• Katie Zurawski

Reader Q&A: How to Get Your Spouse to Let Go of Stuff

I recently received a letter from a reader who has a problem that is common to a lot of my readers: she can’t convince her husband to let go of anything. She may have caught the organizing bug but the rest of her family is less than thrilled about the idea.  Although I had about a billion suggestions for her, I wanted to take the opportunity to give some sage advice to all my readers on this subject.

Here’s the reader’s letter:

Dear Decluttering Queen: I am a huge fan and every blog you post is an inspiration! I have a question I would love for you to answer – and I wonder if anyone can relate: While I am on board with minimizing and decluttering, my husband is not! He thinks it’s fun for the kids to have lots and lots of toys and he’s a collector (CD’s, paintings, guitars and so much more). So much stuff stresses me out, but he enjoys it. Any words of advice? I’ve relegated most of the excess to the basement, but am open to other ideas. I don’t want to be controlling, but I do want our home to feel organized and peaceful. Help!

Signed, Over“stuff”ed


Don’t be afraid to do your own thing, decluttering is contagious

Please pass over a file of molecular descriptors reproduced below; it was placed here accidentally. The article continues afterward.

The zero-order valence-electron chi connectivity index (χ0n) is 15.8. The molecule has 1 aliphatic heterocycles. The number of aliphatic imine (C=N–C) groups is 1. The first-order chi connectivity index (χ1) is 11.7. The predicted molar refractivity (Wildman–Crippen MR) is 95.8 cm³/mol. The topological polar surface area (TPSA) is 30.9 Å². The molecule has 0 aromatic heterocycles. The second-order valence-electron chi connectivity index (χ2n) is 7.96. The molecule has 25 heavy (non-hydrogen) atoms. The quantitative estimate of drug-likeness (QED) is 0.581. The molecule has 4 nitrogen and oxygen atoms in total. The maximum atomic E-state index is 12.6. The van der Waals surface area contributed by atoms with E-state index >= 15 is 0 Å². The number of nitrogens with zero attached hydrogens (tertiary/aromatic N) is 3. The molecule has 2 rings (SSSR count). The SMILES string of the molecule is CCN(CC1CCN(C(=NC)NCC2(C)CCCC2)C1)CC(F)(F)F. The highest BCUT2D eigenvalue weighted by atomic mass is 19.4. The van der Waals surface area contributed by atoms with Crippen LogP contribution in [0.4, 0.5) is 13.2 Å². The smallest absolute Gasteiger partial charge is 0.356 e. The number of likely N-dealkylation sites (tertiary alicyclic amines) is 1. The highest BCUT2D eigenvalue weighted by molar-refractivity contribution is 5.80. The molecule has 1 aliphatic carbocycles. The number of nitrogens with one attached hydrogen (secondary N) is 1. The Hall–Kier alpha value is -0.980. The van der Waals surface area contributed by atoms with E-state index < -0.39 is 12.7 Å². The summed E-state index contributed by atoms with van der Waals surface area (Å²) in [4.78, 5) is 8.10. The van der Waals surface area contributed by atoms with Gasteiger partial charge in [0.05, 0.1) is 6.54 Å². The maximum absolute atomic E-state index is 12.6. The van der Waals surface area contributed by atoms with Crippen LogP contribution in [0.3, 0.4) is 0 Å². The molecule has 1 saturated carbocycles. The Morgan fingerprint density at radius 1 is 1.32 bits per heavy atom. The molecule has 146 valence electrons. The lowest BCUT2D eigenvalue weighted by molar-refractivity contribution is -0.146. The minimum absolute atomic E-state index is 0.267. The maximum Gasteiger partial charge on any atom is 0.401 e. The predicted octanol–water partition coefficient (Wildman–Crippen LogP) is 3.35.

No matter how much you may want to grab their stack of yellowed t-shirts and toss them in the garbage, resist the urge.  Much like dieting, I have found little success with “forcing” others to play along with my decluttering efforts. What I do find that works is concentrating on what I do have control over – my own stuff.  By all means, clean out your side of the closet, sell your Precious Moments collection, get all your extra crap out of the house.  It is amazing how contagious the decluttering bug can be.  When others see your success and how happy you are, they often want to join in.  And be patient!  It may not happen right away.  In fact, it could take months but never give up on your own personal goals and the hope that your loved ones will want to follow along.